f The Wittenberg Door: June 2009

Photobucket - Video and Image Hosting
My Photo

Commenting on Christendom, culture, history, and other oddities of life from an historic Protestant perspective.

Saturday, June 13, 2009

The Loss of Symbolism

One of the things I love about the Reformed church is the symbolism, especially the symbolism involving the pulpit. The pulpit comprises a lectern standing upon a raised platform. Being the most important piece of “furniture” in the church, it is positioned in front of the congregation, with all pews facing it. Its symbolic importance can be summarized as follows:

  • It’s central—The pulpit’s central placement is important because it is from there that God addresses His people via the preached word. Therefore, it commands the most prominent place in the church.

  • It’s raised—The pulpit is elevated because it is upon the lectern that the minister’s bible rests, symbolizing the word of God being over the people.

  • It’s solid—The lectern is made of solid wood, symbolizing the sure foundation upon which God’s word stands. Moreover, it’s large enough to obscure most of the minister’s body, thus keeping the focus on the word. For this reason, Reformed ministers stay behind the lectern, so as to stay behind the word of God.

So Goes the Pulpit, So Goes the Glory of God

Overall, the pulpit represents what the church service is to be primarily about—God’s people coming together to worship Him, and, as mentioned, God addressing His people through the preached word.

Things have changed, though. Pulpits are considered outdated, and even stifling. Like nature, the church abhors a vacuum. In the pulpit’s place sprung the Plexiglas stand, allowing the “minister” to be seen in all of his glory. But this too is seen by some as cumbersome. Why let anything stand in front of the minister, hindering his ability to work the crowd like a Vegas lounge lizard?

Too harsh? Perhaps. But the transition from the pulpit to more modern elements is symptomatic of a greater problem: a shift from the glory of God to the glory of man; a shift from the minister as an empty vessel placarding Christ, to the minister as a personality and centerpiece; a shift from the preached word as a Means of Grace to the advent of a new sacrament—the minister himself.


Wednesday, June 10, 2009

Modesty in Dress

From Fox News . . .

Dozens of girls were turned away from a prom at Higgins High School because a teacher thought their dresses were too revealing.

Families of the girls said the teacher cited alleged violations of the Jefferson Parish schools dress code, most of them related to excessive display of cleavage.

"I was embarrassed," said Miranda Melerine, 17, a senior at the Marrero high school, who was among those barred by teacher Judy Gardner, an adviser to senior activities. "We can't go back to prom night. Prom's over. Our prom has been stolen from us."

Melerine said she is larger-busted than many of the girls who passed inspection at the door. She said it is harder for her to get the right fit in a prom dress and that Gardner gave her blessing to a picture of the dress long before the dance.

Earlis Fayette, 18, said his girlfriend also was sent away by Gardner at the door.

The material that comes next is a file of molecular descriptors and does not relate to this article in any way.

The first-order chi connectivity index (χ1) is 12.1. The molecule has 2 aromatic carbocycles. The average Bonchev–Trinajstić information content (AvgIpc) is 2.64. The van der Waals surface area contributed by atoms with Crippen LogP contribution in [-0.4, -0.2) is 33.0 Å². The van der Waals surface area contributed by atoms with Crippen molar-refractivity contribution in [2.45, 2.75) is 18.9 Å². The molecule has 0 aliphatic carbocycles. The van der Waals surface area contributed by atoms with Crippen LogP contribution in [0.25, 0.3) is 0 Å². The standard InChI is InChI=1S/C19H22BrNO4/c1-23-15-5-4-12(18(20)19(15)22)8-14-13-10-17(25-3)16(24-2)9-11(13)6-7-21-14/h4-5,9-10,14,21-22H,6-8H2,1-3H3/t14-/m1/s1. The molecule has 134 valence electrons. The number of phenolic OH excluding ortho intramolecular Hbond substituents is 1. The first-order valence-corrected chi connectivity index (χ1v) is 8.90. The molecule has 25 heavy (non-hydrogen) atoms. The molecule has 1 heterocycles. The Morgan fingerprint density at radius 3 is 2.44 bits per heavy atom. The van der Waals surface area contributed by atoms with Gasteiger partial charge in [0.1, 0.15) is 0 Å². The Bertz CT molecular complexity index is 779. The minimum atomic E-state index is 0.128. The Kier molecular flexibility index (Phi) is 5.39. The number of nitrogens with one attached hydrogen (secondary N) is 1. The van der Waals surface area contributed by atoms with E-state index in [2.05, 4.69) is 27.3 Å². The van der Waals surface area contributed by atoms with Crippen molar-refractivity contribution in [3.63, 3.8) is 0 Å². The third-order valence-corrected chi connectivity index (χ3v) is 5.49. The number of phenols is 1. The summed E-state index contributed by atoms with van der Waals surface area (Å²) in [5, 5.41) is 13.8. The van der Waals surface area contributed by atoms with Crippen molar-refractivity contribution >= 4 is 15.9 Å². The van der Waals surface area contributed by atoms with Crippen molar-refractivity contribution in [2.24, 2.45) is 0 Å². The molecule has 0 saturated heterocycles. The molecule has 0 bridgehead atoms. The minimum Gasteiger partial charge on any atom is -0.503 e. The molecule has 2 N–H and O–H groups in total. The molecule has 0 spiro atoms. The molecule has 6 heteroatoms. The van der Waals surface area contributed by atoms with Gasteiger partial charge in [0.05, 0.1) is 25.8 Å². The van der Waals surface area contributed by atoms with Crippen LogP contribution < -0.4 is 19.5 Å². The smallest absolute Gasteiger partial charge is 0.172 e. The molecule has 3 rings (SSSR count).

"I find it's wrong, because you can't help what the girl has. You're born with that," he said. "I think it was discrimination toward a woman who has features."

. . . The policy, which also strictly restricts any use of fishnet or see-through clothing, has been in effect for years and is included in a handbook that parents sign, Nowakowski said.

He said that students who didn't gain admittance Friday night were given a chance to leave and alter their dresses to bring them into compliance, and that some did that.

Twenty to 25 girls "didn't meet the code and so they were turned away because they didn't want to fix the dress in order to come inside," Nowakowski said. "It should have covered the breast, and that's not what happened last night."

I commend the school, which is apparently Roman Catholic, for not only having these standards but for enforcing them. Our churches should do likewise.

Although not so bad on Sunday morning, the dress of Christian girls outside of church often makes them indistinguishable from unbelievers. (Unfortunately, one of the reasons I had to disallow my children from attending my former denomination’s youth camp was because of the scandalous attire of many of the young women—and councilors.)

Christian young women, and especially their parents, need to realize that when girls display themselves in that way, they can be a party to adultery, due to their manor and dress (Mat. 5:27-28). In addition, the Lord looks upon these displays harshly. Consider these two verses from the third chapter of Isaiah:

16) The LORD says,"The women of Zion are haughty, walking along with outstretched necks, flirting with their eyes, tripping along with mincing steps, with ornaments jingling on their ankles.

17) Therefore the Lord will bring sores on the heads of the women of Zion; the LORD will make their scalps bald."

Instead, we parents, Christian young women, and pastors and ruling elders need to consider what the Lord desires, as described in the I Peter chapter 3:

2) as they observe your chaste and respectful behavior.

3) Your adornment must not be merely external--braiding the hair, and wearing gold jewelry, or putting on dresses;

4) but let it be the hidden person of the heart, with the imperishable quality of a gentle and quiet spirit, which is precious in the sight of God.